New Traffic Camera Woes - And Response

Friday, February 21, 2014

Another public outcry against being forced to obey the law. Imagine that.  Lets pretend for just a moment that it has nothing to do with revenue. The statistics for the Red Bank traffic cameras prove that after a period of time, there were fewer and fewer tickets generated by the traffic cameras. Why? Because people finally learned that all they had to do to defeat the cameras was obey the posted speed limits. Obey the law. Evidently it was a secret hiding in plain sight?

Now the upset is over new technology that makes a police unit a rolling traffic camera. It saves the officer time, catches speeders, and protects the officer from the very real dangers of a traffic stop. You know how dangerous traffic stops are, right?

A local commissioner gave this reasoning for the change in his vote, "He also said, "I have always been opposed to government surveillance, eavesdropping and any kind of invasion of privacy."..............seems to be a bit confused over invasion of privacy and the fact that when you are driving you are governed by traffic laws. Passive traffic enforcement systems have been in place for years. How does that commissioner feel about the fact that he is observed by cameras virtually everywhere we go. 

So what is the difference? Your expensive radar detector may not reveal the officer's patrol car camera [?]. You will have to learn to obey traffic laws outside of the visible presence of a patrol car, a known traffic camera, or the mobile traffic camera vans.

All the whining and letters and calls do not excuse anyone from the responsibility of obeying traffic laws. Quit being big babies. Since driving the speed limit is known to reduce our dependance on fossil fuels, may result in less critical accidents, and prevents us from having to pay speeding tickets, getting points on our license and higher auto insurance premiums, etc., what is the problem?

I guess its all about personal freedom? Okay, abolish traffic laws, do away with speed limits and signs and traffic signals. Let the police focus on the "real" crimes, murder and rape, and drugs and such. Maybe the insurance companies will post agents on major highways to spot accidents and determine fault. What do you think?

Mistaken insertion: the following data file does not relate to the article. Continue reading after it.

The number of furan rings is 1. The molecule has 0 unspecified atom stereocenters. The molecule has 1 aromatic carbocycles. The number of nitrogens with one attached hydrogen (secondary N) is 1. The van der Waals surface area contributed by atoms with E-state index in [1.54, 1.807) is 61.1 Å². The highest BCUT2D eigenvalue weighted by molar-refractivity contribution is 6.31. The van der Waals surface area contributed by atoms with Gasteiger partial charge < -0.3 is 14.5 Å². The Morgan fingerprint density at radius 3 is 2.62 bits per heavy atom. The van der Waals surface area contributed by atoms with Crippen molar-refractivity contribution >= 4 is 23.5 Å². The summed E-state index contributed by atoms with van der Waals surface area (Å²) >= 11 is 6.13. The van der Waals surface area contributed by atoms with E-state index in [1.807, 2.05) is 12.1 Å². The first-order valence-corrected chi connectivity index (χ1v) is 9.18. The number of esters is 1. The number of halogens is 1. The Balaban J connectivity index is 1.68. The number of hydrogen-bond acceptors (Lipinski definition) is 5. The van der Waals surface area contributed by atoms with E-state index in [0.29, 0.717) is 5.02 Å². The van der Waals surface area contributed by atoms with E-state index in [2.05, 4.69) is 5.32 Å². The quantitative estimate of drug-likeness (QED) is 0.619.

You can't have it both ways. You can't have the safety that comes from stopping people from breaking the law, and the freedom to drive as fast as you want to.  Does that sound logical at all? Sure it does. A major portion of our laws exist to protect us from ourselves. We cannot obey the law on our own, we must have someone watching and forcing us to obey--its called law enforcement.

Do everyone a favor. Obey the law. Make enforcement of traffic laws a cushy job, not a constant battle with people who cannot get up on time to get to work, or someone who cannot manage their time period, or the group that just loves to drive fast for the thrill of it.

Shame on the commissioners who take the tools out of law enforcements hands to stop individuals from breaking the law and endangering everyone around them. 

Ted Ladd

East Ridge 

* * * 

Mr. Ladd, 

There are many other factors I believe you may be missing about the importance of traffic stops.  That speeder may very well be driving your stolen car (don’t worry, you will receive his ticket in the mail and you can take it up with the judge in court).   

That speeder could very well have a kidnapped family member of yours stashed in the trunk or in the vehicle at gunpoint (don’t worry I’m sure they will be released safely once at their destination).    

That speeder could have a B.A.C. of .28  heading on a direct path towards a loved one of yours (don’t worry I’m sure they won’t collide and he can pay his fine once he receives it in the mail). 

That speeder may have just robbed your house and family heirlooms (don’t worry, I’m sure the new owners will cherish your possessions as much as you did only at a discount).  Etc., etc., etc. 

Then again, you may be correct, that speeder may just be in a hurry or late for work.  Yes, my examples are extreme as they should be.  Traffic stops are dangerous as you state for the simple fact sometimes they reveal much more than someone in a hurry.  Officers are trained to read the drivers emotions, movements and speech to determine if their may be a need for further investigation, and this would be extremely difficult to accomplish with a picture and a mailed ticket.   In all reality you would be removing an extremely vital tool (as you stated) from the officer and replacing it with a automated ticketing system.   

I’m sure however there are many out there who love the idea of being ticketed by cameras,  unfortunately those are the individuals who don’t want to be face to face with an officer as they are guilty of much more than just speeding.    We might need to re-evaluate our thinking before we remove “tools” out of the hands of our hard working officers and give criminals a greater margin for error. 

Chris Morgan



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